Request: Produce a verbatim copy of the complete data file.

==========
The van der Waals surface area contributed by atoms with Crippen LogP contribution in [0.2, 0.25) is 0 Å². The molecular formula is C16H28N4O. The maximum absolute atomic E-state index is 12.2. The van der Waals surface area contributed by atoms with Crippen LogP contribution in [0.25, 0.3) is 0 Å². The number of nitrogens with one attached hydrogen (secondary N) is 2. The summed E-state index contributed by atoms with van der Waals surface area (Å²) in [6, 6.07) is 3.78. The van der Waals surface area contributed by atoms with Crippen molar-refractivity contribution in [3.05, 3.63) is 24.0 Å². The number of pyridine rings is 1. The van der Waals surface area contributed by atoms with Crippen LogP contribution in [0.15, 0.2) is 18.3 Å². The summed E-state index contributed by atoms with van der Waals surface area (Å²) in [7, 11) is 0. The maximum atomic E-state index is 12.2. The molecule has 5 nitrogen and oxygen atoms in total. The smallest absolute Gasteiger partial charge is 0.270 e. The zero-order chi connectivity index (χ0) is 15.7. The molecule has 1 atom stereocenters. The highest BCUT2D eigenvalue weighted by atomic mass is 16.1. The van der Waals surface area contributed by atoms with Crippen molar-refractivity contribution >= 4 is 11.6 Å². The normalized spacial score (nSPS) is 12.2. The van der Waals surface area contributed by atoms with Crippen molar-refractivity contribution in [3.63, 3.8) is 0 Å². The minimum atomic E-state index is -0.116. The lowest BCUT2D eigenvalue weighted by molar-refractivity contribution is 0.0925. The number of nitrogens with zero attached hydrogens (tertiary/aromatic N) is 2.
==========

The van der Waals surface area contributed by atoms with Crippen LogP contribution in [0.2, 0.25) is 0 Å². The molecular formula is C16H28N4O. The maximum absolute atomic E-state index is 12.2. The van der Waals surface area contributed by atoms with Crippen LogP contribution in [0.25, 0.3) is 0 Å². The number of nitrogens with one attached hydrogen (secondary N) is 2. The summed E-state index contributed by atoms with van der Waals surface area (Å²) in [6, 6.07) is 3.78. The van der Waals surface area contributed by atoms with Crippen molar-refractivity contribution in [3.05, 3.63) is 24.0 Å². The number of pyridine rings is 1. The van der Waals surface area contributed by atoms with Crippen LogP contribution in [0.15, 0.2) is 18.3 Å². The summed E-state index contributed by atoms with van der Waals surface area (Å²) in [7, 11) is 0. The maximum atomic E-state index is 12.2. The molecule has 5 nitrogen and oxygen atoms in total. The smallest absolute Gasteiger partial charge is 0.270 e. The zero-order chi connectivity index (χ0) is 15.7. The molecule has 1 atom stereocenters. The highest BCUT2D eigenvalue weighted by atomic mass is 16.1. The van der Waals surface area contributed by atoms with Crippen molar-refractivity contribution >= 4 is 11.6 Å². The normalized spacial score (nSPS) is 12.2. The van der Waals surface area contributed by atoms with Crippen molar-refractivity contribution in [3.63, 3.8) is 0 Å². The minimum atomic E-state index is -0.116. The lowest BCUT2D eigenvalue weighted by molar-refractivity contribution is 0.0925. The number of nitrogens with zero attached hydrogens (tertiary/aromatic N) is 2.